Friday, March 9, 2012

Ezekiel Worthen and Hannah Currier of Amesbury, MA and Kensington, NH

amesbury
Ezekiel Worthen, third of that name, was born in Amesbury, Massachusetts on March 18th, 1710. His Grandfather, Ezekiel (1), was one of the first settlers of that town.  Ezekiel's wife was Hannah Currier, she too was born in Amesbury, on June 26, 1711 to William and Rachel Sargent Currier. Her great grandfather  Richard Currier was one of the first settlers of Salisbury and Amesbury.  Ezekiel and Hannah married in Amesbury in 1732 and began to build their life there.   But new land was opening up in New Hampshire, the Indian threat was subsiding and after one hundred years of colonization, the coastal towns of Massachusetts were getting crowded. 

kensington
Town Seal
Ezekiel and his family made the decision to leave Massachusetts and head for the frontier. They settled in Kensington. New Hampshire.  Kensington was once part of the town of Hampton.  It was incorporated in 1737. 
His parents, Ezekiel (2) and Abigail Carter Worthen, had moved to Chester, New Hampshire, as had his brother Thomas and his family.  Ezekiel (2) in his will left his land that he received from John Carter his father in law to his son Jacob and he remained in Amesbury. He, Ezekiel,  left his sons Thomas and Ezekiel (3) only money as according to his will he had already settled substantial amounts of land, etc. on them and set Ezekiel up as a joiner.  To his son Ephraim he left his best clothes and his house and property in Chester. Ephraim was also to provide for his mother Abigail for the rest of her life.

man about town
Ezekiel (3) became involved in town business.  In a deed dated 20 July 1740 he was called a "Gentleman".  He was also described as a joiner or house carpenter.  In 1748 he was selectman for Kensington.  He also did stints as constable, moderator of meetings and surveyor of highways. Ezekiel however is best remembered for his military exploits, in fact in an article written by Samuel Copp Worthen he is called "The Warrior of Kensington".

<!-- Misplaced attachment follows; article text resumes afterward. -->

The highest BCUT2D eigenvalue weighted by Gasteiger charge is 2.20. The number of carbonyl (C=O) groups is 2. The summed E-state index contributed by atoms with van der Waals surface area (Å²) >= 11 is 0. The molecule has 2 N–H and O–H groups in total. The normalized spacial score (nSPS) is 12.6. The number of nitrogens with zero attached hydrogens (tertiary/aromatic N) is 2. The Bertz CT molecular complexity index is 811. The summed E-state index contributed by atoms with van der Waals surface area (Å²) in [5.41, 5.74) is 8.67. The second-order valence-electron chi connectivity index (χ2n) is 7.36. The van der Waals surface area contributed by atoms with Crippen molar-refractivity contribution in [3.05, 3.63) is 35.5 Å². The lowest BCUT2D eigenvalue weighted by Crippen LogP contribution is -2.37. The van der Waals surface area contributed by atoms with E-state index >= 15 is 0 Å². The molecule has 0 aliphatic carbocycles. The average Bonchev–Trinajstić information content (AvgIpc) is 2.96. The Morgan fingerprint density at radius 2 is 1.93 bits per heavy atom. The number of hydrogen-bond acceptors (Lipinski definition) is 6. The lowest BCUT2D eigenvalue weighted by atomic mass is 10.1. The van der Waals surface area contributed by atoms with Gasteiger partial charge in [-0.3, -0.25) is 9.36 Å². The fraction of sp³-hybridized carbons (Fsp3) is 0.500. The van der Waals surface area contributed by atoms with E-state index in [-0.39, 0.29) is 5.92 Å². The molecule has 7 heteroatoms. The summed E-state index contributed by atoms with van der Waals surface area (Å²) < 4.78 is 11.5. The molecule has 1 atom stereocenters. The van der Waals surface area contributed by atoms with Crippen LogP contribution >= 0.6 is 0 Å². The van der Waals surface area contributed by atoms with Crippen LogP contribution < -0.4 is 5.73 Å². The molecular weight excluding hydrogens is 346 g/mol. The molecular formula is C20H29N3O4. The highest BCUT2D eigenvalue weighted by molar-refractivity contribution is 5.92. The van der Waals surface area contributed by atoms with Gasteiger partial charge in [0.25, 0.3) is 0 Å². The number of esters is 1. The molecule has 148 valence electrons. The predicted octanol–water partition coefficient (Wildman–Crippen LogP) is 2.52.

When the Massachusetts Bay Colony was first establishing itself each town organized it's own militia. Training bands were formed and  gun powder was gathered and stored to use in defense of the town.  When the threat from Indians decreased, especially in the larger coastal towns and cities, Ranger Companies were formed to defend the frontier. These men were paid volunteers. At one time there were nine Ranger Companies.  Later during the French and Indian Wars the Rangers fought along side the British Regulars and local militia. 

ensign
The New Hampshire Militia served in all of the Colonial Wars and as a member of the Militia Ezekiel Worthen rose from the rank of Ensign to Major.  The rank of Ensign is not used in today's Army, the Navy, however, retains the rank. An Ensign was the lowest commissioner officer rank, below that of Lieutenant. Ensign Ezekiel Worthen saw action in 1745 at the first siege of Louisbourg, the capital of Cape Breton and strongest French fort at that time.  This was during what was called in Europe, the War of the Austrian Succession, but in New England it was known as "King George's War. The colonial militia took and held the fort until 1746 when they were relieved by regular British Troops. This was quite a feat for the Colonists.  Ezekiel was discharged on 20 June 1746. 
Louisbourg